This essay was written at the end of july in response to Luca Nasciutti & Maja Zećo’s digital residency with Look Again Aberdeen, entitled “Streaming to the Sea”.
Sunday’s sound-walk by the River Dee, as part of Maja Zećo and Luca Nasciutti’s digital residency Streaming to the Sea, was a remarkable experience for a number of reasons. Most notably, for the first public art event following the lifting of over one hundred days of lockdown, the sound walk ran counter to the expectations of many other art events; talking was minimal, the participants were masked, there were no objects, just a collective moment experienced individually. The contrast with the normal business-focused art opening was stark.
An hour and a quarter of intense listening is quite a dislocating experience; a strange fusion of sounds normally met with indifference. What became immediately obvious is how much motor engines dull and flatten sound palettes. Thirty years ago motor engines used to sound very different (you could tell a guttural Volvo apart from a reedy Fiat by the difference in exhaust note). Now with engines standardised to meet environmental regulations, a city centre noise in daytime is an intrusive fuming monotone; the barely perceptible hum of the electric motor has yet to cut through.
During March and April’s approved one hour of exercise a day, we were reminded of what life was like before cars and what it will be like soon enough, without internal combustion engines. Walking in the times of COVID became filled with the very noises that normality over-writes; bird song, bells, murmured conversation, footsteps, the ghostly pips of underemployed road-crossings, the strange awareness of your physical self-walking in a public space. The absence of the car engine in these times was tangible; the kind of urban atmosphere normally only experienced during a city walk on Christmas Day. The re-emergence of pre-lockdown sounds in recent times has, like so much else, been troubling and unsettling.
This sound-walk also made me think about urban rivers and how much we are indifferent to them. Two generations ago it would have been hard to have lived in Aberdeen, to say nothing of the Shire, without knowing at least someone who made their living directly or indirectly from the river or the harbour. In the post-industrial, digital, socially distanced present, rivers are the backdrop to an outdoor chat, the location of a nice pub lunch, lurking unfocused in the background of an instagram-bound photo burst. We rarely stop to consider how rivers and waterways actually live and make lives possible. The sound walk was one way of beginning to think this through.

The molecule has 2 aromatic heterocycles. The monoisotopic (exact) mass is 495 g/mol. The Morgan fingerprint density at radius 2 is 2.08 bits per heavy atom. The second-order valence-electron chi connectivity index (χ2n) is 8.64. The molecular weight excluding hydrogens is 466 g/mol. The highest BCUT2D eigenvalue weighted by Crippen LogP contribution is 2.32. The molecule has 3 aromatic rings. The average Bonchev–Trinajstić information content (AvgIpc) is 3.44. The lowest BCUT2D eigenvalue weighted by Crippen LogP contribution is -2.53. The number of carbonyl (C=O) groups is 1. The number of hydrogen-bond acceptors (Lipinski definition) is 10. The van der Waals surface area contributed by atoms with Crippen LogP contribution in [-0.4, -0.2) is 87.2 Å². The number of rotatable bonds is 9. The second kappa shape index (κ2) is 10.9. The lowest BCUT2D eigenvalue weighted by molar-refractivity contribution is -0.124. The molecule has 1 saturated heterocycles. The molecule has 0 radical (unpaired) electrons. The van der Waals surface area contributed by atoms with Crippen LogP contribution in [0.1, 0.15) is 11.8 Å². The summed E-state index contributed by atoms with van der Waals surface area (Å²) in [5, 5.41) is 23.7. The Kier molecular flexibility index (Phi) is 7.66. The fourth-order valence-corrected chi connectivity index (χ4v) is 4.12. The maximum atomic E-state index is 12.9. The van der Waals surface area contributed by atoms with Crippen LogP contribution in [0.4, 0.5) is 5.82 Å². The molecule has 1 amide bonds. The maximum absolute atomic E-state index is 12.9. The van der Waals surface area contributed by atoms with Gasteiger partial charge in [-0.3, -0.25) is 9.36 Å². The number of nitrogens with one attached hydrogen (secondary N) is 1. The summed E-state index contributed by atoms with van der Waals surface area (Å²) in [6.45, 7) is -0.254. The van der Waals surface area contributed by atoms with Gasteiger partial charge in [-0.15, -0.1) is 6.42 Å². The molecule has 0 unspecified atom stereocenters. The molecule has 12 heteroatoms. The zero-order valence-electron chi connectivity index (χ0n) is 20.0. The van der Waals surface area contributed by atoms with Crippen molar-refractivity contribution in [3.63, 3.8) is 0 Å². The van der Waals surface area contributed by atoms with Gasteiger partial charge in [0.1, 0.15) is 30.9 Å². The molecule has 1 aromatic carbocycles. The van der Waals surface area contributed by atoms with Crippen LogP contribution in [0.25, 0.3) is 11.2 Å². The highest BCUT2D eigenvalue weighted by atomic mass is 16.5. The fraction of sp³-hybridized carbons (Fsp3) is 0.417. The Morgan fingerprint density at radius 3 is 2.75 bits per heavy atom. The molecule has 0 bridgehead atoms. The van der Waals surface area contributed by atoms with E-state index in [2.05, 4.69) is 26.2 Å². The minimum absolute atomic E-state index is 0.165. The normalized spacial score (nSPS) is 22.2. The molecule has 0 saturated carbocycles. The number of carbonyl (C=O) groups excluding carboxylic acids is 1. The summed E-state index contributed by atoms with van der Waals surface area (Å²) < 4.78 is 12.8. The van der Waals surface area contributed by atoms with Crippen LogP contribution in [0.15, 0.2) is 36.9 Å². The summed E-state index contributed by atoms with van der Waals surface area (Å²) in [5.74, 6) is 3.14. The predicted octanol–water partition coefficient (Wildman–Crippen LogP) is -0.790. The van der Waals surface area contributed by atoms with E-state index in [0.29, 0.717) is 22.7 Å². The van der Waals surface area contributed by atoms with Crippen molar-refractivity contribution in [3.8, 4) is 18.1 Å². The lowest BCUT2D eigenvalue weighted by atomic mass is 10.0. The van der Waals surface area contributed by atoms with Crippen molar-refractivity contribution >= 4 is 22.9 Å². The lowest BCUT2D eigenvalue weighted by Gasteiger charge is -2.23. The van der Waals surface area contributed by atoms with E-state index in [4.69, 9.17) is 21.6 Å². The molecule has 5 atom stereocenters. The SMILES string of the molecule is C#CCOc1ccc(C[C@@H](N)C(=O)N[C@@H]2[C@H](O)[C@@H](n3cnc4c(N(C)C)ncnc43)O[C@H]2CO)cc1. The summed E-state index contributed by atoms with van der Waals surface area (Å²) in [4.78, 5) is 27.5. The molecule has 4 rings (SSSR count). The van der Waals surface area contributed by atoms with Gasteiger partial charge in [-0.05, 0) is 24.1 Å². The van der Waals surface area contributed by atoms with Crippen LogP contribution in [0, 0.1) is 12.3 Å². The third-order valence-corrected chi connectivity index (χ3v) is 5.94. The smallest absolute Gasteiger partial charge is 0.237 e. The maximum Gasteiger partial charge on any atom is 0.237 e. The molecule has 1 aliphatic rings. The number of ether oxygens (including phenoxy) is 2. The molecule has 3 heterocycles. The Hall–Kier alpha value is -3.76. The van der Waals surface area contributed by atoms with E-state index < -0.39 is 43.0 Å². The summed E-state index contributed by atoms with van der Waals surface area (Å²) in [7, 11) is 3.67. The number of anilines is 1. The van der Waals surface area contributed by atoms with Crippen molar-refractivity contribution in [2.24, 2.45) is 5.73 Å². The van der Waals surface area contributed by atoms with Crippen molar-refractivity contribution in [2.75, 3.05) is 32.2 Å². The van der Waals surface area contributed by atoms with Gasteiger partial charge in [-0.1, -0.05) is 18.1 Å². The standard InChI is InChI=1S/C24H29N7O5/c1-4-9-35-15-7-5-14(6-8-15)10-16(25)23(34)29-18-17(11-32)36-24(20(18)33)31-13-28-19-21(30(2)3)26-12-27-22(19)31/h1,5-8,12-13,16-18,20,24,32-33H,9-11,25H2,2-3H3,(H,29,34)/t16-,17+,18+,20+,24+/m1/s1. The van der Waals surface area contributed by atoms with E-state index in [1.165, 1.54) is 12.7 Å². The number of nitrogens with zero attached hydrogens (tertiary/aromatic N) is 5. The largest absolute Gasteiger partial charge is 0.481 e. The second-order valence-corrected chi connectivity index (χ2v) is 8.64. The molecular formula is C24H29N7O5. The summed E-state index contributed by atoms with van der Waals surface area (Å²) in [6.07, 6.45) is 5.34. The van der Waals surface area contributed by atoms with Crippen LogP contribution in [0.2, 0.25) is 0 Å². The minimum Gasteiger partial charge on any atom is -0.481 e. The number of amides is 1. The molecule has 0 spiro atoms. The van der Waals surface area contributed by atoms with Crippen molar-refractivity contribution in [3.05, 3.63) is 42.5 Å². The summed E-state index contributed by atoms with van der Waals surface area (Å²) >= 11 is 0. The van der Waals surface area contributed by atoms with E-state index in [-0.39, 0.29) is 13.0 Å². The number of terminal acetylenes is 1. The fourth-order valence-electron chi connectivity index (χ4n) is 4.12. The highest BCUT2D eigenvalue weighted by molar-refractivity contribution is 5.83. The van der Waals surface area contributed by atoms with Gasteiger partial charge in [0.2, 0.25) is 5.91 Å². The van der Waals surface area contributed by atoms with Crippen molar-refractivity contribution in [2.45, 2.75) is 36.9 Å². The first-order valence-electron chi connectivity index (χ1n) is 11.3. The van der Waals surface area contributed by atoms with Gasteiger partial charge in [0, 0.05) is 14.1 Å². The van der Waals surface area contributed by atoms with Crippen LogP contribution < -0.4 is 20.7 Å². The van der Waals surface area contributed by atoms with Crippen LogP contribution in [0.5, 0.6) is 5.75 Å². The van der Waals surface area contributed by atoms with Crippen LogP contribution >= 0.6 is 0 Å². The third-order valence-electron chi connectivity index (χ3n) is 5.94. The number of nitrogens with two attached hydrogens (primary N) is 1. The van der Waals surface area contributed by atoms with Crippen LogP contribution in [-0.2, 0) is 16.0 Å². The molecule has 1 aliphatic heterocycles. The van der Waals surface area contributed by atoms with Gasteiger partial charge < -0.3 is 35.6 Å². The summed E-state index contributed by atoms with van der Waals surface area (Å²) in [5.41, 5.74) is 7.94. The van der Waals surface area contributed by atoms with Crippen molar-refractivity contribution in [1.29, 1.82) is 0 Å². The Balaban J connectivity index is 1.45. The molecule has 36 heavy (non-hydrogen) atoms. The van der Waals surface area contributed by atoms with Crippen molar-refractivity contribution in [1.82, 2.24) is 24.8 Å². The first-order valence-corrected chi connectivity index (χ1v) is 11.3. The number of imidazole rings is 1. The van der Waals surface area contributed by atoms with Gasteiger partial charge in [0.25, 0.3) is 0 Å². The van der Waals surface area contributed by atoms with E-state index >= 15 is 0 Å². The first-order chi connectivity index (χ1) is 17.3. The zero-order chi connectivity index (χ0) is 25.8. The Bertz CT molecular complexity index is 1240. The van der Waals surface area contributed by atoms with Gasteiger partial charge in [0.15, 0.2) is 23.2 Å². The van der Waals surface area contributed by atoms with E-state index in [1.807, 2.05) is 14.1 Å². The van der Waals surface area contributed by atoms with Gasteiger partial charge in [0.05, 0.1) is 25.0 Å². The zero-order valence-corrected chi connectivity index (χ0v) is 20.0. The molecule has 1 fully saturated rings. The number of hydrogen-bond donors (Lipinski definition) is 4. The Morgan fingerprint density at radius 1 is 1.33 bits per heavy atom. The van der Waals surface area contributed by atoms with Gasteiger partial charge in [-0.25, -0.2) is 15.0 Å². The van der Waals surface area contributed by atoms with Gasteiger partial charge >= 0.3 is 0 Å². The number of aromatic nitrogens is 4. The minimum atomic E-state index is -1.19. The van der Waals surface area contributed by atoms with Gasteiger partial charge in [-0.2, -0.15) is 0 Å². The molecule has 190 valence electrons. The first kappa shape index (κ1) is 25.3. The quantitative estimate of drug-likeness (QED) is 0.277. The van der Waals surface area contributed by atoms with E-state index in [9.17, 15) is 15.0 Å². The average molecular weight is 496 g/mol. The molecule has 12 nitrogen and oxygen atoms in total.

Rivers form natural borders; are markers of historical time; lend their names to culture and sports; facilitate industry and leisure; and are sites of psycho-geographical imagination, as well as providing habitat for thousands of species and a workplace for those who make their living extracting from, and trading through, the sea.
I remember two summers ago standing by the vast River Humber at Barton, located on it’s south bank. The river was dank brown on a misty morning, heavy with the agricultural run off from the River Ouse to the North and Trent to the south; these two great rivers become the Humber just east of industrial Goole’s quirky little harbour, about thirty miles west. The soundscape was dominated distantly, by motor noise from the giant Humber Bridge, vanishing into the mist before invisible Hull on the river’s opposite bank; a distant ship’s horn sounded, ululating under the crunching footsteps of fellow walkers. The great river, sepia-toned in brown and grey, yawned as it met the mist, with the last marker of land, Spurn Point, also shrouded beyond sight.
Spurn Point is a sandy stitch in the Humber’s gums. It’s a three and a half mile arabesque line that stretches into the estuary’s mouth, the last finger of land clinging onto the sea. Today it is a nature reserve for walkers and cyclists, but sometime centuries ago it was the location of the lost pirate town, Ravenser Odd. Ravenser Odd was a flourishing market town built on the Spurn’s shifting sandbanks, and for a while fought a bitter battle with Grimsby for maritime trade at the beginning of the fourteenth century, using piracy.
But events in the fledgling took an apocalyptic turn by the middle of that century; great tidal surges and high levels from the North Sea inundated Ravenser in the thirteen forties, destroying houses, emptying bodies from coffins in the churchyard, and leading a terrified populace to flee; the last traces were obliterated in the Grote Mandereke (Great drowning of Men) storm and flood that devastated North West Europe and England, in January 1362. Ravenser is these days the kind of river legend, the lost locus of a psycho-geographical imaginary, it’s material forms scattered and layered, inaccessible in brown estuary silt.
Painting from nineteenth century realism to the modernism of the early twentieth century also leaned heavily on the river as a motif. From 1800, when Thomas Girtin painted the White House at Chelsea (Tate), to Whistler’s Nocturne in Blue and Silver : The Cremorne Lights in 1872, the river was presented as an urban scene of quiet night time reflection, wonder and lurking danger. Whistler’s series at Wapping focused on a now vanished industrial hinterland associated with the Thames, a theme picked by the Glasgow Boy painter George Henry in his moonlit depiction of the River Clyde, stilled industry and smoking chimneys harshly exposed in a steely midnight light.